Nicklaus won that year’s PGA, the ninth of his 18-Major haul which Woods will match if he rounds off a same-year Slam at Royal Portrush on July 21.
But first things first - there’s Bethpage Black and Pebble Beach to conquer. Good luck to Tiger, the intrepid Mr Adducci and to every punter who believes in ‘miracles’. They do happen, ask Liverpool and Spurs fans. But on this one, I’ll believe it when I see it.
Wonderful Jon Rahm can shed maiden tag
Bethpage Black relishes being regarded as the most brutal public course in America but there’s always a long queue of masochists willing to drive through the night to pay a $130 green fee (half-price if you’re a New Yorker) and be humiliated.
Anyone with a handicap of over 12 is highly unlikely to beat 100 in the massive maze of bunkers on long, rugged holes that climb up and down broad hills.
The course, the jewel in the crown of five in the State Park complex on Long Island, a 40-mile drive from Manhattan, hosts the US PGA Championship for the first time but has twice bared its teeth for the US Open and was last used for the 2016 Barclays.
Tiger Woods was the only man to beat the par of 280 at the 2002 Open and nine years later, in four days of the filthiest weather imaginable, Lucas Glover emerged through continuous rain and multiple suspensions of play to beat Tiger’s 277 by one.
Glover was one of just five to finish under the card with Woods’s level-par 280, a fine effort after shooting four over on day one, only good enough for a share of sixth.
Conditions were easier for the two Barclays tournaments in August when the par was extended from a strict 70 to a more manageable 71, with the result that Nick Watney won with ten under and Patrick Reed with nine under.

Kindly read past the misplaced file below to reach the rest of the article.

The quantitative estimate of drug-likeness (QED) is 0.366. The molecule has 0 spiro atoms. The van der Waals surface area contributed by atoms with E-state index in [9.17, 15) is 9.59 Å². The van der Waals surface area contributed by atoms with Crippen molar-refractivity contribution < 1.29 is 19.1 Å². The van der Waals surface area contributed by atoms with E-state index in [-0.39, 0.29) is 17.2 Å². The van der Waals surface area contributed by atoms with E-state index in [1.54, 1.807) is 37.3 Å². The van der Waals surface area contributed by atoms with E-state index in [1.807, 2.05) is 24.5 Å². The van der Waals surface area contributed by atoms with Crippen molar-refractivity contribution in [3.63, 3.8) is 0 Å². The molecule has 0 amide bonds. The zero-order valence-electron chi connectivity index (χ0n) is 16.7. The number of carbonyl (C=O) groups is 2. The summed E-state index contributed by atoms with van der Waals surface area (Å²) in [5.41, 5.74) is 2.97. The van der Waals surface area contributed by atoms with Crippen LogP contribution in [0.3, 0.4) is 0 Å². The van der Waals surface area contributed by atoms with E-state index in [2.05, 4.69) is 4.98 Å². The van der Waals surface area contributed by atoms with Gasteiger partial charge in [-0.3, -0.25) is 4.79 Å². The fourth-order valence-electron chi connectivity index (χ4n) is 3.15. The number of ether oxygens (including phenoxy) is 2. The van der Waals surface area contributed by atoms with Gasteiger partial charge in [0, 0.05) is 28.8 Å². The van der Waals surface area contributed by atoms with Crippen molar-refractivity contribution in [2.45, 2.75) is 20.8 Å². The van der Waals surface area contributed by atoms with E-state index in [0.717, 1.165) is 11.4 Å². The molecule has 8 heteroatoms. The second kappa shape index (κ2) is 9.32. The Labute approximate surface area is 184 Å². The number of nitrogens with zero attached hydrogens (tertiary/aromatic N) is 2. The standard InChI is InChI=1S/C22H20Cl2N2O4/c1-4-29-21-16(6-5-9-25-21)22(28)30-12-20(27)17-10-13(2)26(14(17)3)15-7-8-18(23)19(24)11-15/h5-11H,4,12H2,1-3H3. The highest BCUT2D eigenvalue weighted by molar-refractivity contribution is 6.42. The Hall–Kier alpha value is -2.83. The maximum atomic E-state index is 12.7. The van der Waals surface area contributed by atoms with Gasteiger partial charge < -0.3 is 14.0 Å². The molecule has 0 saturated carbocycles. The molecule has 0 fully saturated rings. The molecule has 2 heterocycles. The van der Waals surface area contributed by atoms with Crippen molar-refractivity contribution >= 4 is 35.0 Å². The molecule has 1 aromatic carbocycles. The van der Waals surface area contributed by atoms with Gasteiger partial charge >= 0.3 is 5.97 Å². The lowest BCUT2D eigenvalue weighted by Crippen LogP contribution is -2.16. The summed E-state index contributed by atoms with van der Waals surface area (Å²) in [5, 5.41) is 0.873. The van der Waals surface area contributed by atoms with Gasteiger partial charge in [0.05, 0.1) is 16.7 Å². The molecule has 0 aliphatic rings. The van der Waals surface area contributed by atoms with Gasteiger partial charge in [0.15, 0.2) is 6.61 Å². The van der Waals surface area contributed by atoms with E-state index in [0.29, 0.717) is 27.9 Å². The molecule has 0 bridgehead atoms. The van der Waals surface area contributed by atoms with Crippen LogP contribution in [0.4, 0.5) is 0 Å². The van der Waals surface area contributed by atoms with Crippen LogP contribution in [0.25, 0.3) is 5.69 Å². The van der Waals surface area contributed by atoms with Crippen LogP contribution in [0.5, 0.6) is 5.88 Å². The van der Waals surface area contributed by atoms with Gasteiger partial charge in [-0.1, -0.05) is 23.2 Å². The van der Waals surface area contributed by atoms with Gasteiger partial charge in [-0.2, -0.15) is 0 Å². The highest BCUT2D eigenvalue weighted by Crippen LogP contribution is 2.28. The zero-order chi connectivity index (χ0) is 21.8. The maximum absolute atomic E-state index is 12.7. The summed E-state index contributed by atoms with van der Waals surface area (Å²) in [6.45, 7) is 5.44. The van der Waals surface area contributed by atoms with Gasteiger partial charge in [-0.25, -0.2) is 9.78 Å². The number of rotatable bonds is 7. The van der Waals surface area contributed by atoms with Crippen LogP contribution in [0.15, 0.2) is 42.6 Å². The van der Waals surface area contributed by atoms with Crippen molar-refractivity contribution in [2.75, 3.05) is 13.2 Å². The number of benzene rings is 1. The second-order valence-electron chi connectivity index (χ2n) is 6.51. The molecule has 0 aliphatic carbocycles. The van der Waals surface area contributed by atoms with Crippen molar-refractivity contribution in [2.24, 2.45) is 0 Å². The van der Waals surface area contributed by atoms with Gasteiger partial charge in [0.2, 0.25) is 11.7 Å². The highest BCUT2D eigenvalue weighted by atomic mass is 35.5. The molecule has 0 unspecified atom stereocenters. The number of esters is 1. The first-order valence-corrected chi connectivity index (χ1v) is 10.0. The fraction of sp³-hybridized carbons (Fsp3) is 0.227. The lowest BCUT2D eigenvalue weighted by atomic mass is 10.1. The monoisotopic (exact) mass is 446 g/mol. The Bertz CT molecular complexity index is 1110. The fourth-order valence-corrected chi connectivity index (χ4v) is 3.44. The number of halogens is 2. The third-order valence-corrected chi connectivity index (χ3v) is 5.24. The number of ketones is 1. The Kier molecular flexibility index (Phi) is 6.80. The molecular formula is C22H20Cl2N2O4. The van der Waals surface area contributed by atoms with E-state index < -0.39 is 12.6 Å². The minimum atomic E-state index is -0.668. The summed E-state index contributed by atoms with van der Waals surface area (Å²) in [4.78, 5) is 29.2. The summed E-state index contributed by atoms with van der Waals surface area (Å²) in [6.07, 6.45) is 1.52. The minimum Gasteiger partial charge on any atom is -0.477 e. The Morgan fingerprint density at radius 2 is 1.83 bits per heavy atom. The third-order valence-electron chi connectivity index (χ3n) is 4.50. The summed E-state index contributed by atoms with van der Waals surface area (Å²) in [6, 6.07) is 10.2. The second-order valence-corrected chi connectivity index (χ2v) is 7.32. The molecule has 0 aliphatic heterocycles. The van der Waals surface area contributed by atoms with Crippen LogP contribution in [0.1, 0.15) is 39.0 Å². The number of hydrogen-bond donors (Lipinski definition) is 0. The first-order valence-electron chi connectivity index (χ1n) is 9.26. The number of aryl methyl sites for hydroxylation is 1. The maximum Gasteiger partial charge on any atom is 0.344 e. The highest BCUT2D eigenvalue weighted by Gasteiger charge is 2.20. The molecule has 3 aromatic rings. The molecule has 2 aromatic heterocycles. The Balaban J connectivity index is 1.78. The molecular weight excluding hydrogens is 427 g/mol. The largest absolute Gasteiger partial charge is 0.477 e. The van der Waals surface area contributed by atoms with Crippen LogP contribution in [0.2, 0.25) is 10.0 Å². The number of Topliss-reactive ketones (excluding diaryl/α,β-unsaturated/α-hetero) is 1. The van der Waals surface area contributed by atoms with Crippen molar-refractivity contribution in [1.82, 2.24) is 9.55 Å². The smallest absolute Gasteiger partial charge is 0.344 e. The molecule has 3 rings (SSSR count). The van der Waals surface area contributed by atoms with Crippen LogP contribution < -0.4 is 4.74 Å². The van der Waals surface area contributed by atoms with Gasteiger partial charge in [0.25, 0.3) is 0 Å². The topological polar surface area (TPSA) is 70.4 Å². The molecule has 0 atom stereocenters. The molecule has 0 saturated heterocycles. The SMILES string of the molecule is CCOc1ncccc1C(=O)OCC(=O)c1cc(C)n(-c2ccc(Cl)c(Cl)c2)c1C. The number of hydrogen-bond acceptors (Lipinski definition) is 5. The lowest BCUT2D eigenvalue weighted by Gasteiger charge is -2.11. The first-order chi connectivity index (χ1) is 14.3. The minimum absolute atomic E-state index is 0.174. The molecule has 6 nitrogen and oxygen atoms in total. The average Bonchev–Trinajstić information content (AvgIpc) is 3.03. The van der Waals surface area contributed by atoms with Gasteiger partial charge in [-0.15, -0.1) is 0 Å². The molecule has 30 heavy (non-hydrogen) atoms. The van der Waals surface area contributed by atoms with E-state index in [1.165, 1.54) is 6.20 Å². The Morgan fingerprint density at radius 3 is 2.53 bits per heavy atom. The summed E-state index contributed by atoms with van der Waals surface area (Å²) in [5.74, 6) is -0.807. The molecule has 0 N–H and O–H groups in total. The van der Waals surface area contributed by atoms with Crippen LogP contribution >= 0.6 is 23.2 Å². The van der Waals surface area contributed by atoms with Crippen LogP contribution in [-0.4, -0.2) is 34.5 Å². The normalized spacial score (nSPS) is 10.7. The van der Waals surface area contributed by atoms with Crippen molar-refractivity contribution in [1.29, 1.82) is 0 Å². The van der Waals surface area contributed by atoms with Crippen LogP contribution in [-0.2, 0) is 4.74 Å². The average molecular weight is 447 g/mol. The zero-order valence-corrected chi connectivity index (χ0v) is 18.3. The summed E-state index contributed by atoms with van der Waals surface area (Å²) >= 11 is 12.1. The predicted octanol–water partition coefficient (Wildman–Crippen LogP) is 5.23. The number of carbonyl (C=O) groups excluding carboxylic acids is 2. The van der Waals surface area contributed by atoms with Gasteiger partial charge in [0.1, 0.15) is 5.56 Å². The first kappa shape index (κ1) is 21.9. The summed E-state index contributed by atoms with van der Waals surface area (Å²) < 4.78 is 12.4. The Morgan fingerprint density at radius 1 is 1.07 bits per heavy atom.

Moving the most minor of the Majors to mid-May makes more problems for punters because some players play better in August than in the spring but all seasons come alike to the super-consistent Jon Rahm who is due to win the first of many Majors.
The affable Spaniard won’t mind all the banter and the noise as New York fans let you know they’re there and the rowdy atmosphere will be akin to the amphitheatre at the short 16th in Phoenix.
Tiger has won four PGAs but none since 2007 and has also been runner-up twice. Rory McIlroy has won two but has looked ungenuine on Sundays, and Brooks Koepka, a real big-occasion player as he demonstrates over and over again, will make a bold defence.
Woods and Glover know what it takes to win a Major at Bethpage and the latter has shown enough this year to head back there fancying his chances, more a top-ten bet than a winner.
Aussie ace Jason Day, the 2015 champion, will be dangerous if fully fit and Dustin Johnson is an obvious contender, while of those at three-figure odds Ian Poulter won’t let the course beat him.
It’s not a tournament I’m desperate to bet on, at least not until the weekend, but with all but one of the world’s top 100 teeing off - Justin Thomas withdrew on Monday with a wrist injury - a great feast of golf is in store and the cheers for a Tiger victory would be heard back in Times Square.
2pts each-way 20-1 general
2pts each-way 12-1 general
1pt each-way 11-1 general
0.5pt each-way 80-1 general
0.5pt each-way 125-1 general